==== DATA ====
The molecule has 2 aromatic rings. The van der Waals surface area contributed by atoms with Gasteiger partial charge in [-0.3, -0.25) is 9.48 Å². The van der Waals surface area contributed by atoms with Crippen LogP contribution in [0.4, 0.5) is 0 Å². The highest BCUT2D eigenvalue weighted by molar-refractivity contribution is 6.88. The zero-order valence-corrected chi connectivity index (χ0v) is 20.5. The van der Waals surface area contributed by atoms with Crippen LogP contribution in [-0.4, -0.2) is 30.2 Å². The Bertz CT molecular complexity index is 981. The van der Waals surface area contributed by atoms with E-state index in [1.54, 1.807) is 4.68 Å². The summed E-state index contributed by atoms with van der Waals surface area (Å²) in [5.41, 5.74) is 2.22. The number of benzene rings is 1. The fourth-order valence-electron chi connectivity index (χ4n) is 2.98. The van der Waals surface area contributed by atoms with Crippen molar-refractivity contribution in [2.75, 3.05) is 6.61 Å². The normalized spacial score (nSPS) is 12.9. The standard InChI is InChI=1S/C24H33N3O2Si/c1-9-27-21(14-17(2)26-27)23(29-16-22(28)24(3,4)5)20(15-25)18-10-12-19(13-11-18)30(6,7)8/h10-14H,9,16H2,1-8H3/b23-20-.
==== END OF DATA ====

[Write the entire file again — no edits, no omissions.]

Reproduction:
The molecule has 2 aromatic rings. The van der Waals surface area contributed by atoms with Gasteiger partial charge in [-0.3, -0.25) is 9.48 Å². The van der Waals surface area contributed by atoms with Crippen LogP contribution in [0.4, 0.5) is 0 Å². The highest BCUT2D eigenvalue weighted by molar-refractivity contribution is 6.88. The zero-order valence-corrected chi connectivity index (χ0v) is 20.5. The van der Waals surface area contributed by atoms with Crippen LogP contribution in [-0.4, -0.2) is 30.2 Å². The Bertz CT molecular complexity index is 981. The van der Waals surface area contributed by atoms with E-state index in [1.54, 1.807) is 4.68 Å². The summed E-state index contributed by atoms with van der Waals surface area (Å²) in [5.41, 5.74) is 2.22. The number of benzene rings is 1. The fourth-order valence-electron chi connectivity index (χ4n) is 2.98. The van der Waals surface area contributed by atoms with Crippen molar-refractivity contribution in [2.75, 3.05) is 6.61 Å². The normalized spacial score (nSPS) is 12.9. The standard InChI is InChI=1S/C24H33N3O2Si/c1-9-27-21(14-17(2)26-27)23(29-16-22(28)24(3,4)5)20(15-25)18-10-12-19(13-11-18)30(6,7)8/h10-14H,9,16H2,1-8H3/b23-20-.